Arts NT Fellowships 2017
Congratulations to the writers who have been awarded aN NT Varuna Residency Fellowship for 2017.
The writers awarded a 2017 Varuna Residential Fellowship are:
Courtney Collins (TE) to work on the development of her novel The Walkaman Mix
Karen Manton (TE) to work on the development of her novel The Sure Ebb of the Tide
Fiona Dorrell (CD) to work on the development of The Honeycomb Stone
Christopher Raja (CD) to work on the development of his novel The Tiger and the Serpent
Jo Dutton (CD) partial fellowship to work on the development of her short story collection Making Home - Apmere Mpwarente
This is the first year that the NT Varuna Residential Fellowship has been offered and there were 23 applications, 12 from the Central Desert area and 11 from the Top End. Fields of creative writing represented in the applications included general and literary fiction, literary non-fiction, junior and young adult fiction, poetry and theatre. Applicants ranged from aspiring and emerging, to mid-career and established.
Prior to the meeting, all assessors examined the applications in relation to the selection criteria and allotted each application a score between 1 and 5, with 5 indicating that the application met the criteria to a high standard. On the basis of the aggregated scores, a shortlist of 12 applications was compiled, 6 from the Central Desert and 6 from the Top End. It should be noted that the overall standard of applications was very high, and that there were many talented writers who put forward interesting and stimulating proposals, but who were unfortunately not successful in this round.
There were three assessors for this fellowship: two from the Northern Territory and one from the Blue Mountains. The meeting was facilitated by the CEO of Varuna, Jansis O’Hanlon. All assessors were asked to disclose any perceived conflicts of interest including personal and professional relationships at the start of the meeting. The shortlisted applicants were then discussed in relation to the stated selection criteria.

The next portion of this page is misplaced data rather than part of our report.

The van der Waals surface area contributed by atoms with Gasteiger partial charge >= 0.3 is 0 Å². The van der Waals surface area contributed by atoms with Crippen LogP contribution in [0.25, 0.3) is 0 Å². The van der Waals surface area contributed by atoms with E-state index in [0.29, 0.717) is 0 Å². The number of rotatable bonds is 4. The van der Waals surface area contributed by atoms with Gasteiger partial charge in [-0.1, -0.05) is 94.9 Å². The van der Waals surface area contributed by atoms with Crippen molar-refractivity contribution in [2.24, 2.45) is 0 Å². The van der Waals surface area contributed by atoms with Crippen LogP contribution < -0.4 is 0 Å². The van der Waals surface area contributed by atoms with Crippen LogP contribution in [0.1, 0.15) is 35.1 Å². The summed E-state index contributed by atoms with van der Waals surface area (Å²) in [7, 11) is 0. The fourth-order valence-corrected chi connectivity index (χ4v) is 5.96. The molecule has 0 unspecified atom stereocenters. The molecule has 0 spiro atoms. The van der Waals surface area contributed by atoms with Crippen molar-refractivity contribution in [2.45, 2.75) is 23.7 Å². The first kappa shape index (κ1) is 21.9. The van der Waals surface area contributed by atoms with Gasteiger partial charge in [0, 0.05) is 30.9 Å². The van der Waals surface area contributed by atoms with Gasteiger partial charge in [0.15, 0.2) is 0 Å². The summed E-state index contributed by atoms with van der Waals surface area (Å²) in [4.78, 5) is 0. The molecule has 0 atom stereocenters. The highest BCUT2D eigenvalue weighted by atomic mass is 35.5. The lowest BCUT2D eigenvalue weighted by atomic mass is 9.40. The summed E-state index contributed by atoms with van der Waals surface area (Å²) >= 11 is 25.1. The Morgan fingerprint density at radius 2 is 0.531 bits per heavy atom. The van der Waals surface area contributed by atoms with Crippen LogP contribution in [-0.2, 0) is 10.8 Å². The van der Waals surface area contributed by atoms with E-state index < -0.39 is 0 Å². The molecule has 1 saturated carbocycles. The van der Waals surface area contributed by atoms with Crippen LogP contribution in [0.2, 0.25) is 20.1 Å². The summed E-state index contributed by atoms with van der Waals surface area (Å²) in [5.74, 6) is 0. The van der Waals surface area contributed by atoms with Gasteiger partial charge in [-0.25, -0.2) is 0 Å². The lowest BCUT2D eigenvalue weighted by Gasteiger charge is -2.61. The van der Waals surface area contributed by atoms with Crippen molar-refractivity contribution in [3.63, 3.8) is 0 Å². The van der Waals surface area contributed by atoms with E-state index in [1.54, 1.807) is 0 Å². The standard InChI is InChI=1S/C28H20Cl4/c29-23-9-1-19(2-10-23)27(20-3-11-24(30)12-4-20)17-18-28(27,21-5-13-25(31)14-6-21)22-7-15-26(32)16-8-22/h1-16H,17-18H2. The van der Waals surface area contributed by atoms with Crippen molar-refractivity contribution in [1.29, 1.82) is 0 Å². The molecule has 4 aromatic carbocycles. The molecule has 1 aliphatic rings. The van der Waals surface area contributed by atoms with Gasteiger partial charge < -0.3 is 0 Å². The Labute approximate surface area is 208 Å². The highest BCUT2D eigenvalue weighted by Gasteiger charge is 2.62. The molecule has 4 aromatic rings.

In relation to the criteria examining distinctiveness of voice and the power of the central idea, assessors were impressed by support material that was striking – writing that they felt quickly drawn into, that made them want to read more, and that left a lasting impression. This impression, of course, is achieved by a huge range of different devices – striking and original imagery, a lack of clichés, good flow in the writing, strong characterization, descriptions that draw the reader in, questions of plot and character that give rise to intrigue and interest, and strong poetic expression.
Support material presented could be at any stage of development – from early drafts to manuscripts nearing completion. It was, however, vital that the viability of the project was made apparent; that is, that there was clear relationship between the support material and the stated goals of the fellowship. Successful applicants needed to lucidly articulate the benefits of the fellowship by outlining a detailed and realistic work plan, and by presenting a well-considered budget that was in line with their fellowship goals. The statement of benefit needed to demonstrate how the fellowship would assist the writer in their creative and professional development.
The assessors were very impressed by the overall quality of the applications, and it was very difficult to draw the line on who would be successful in this fellowship.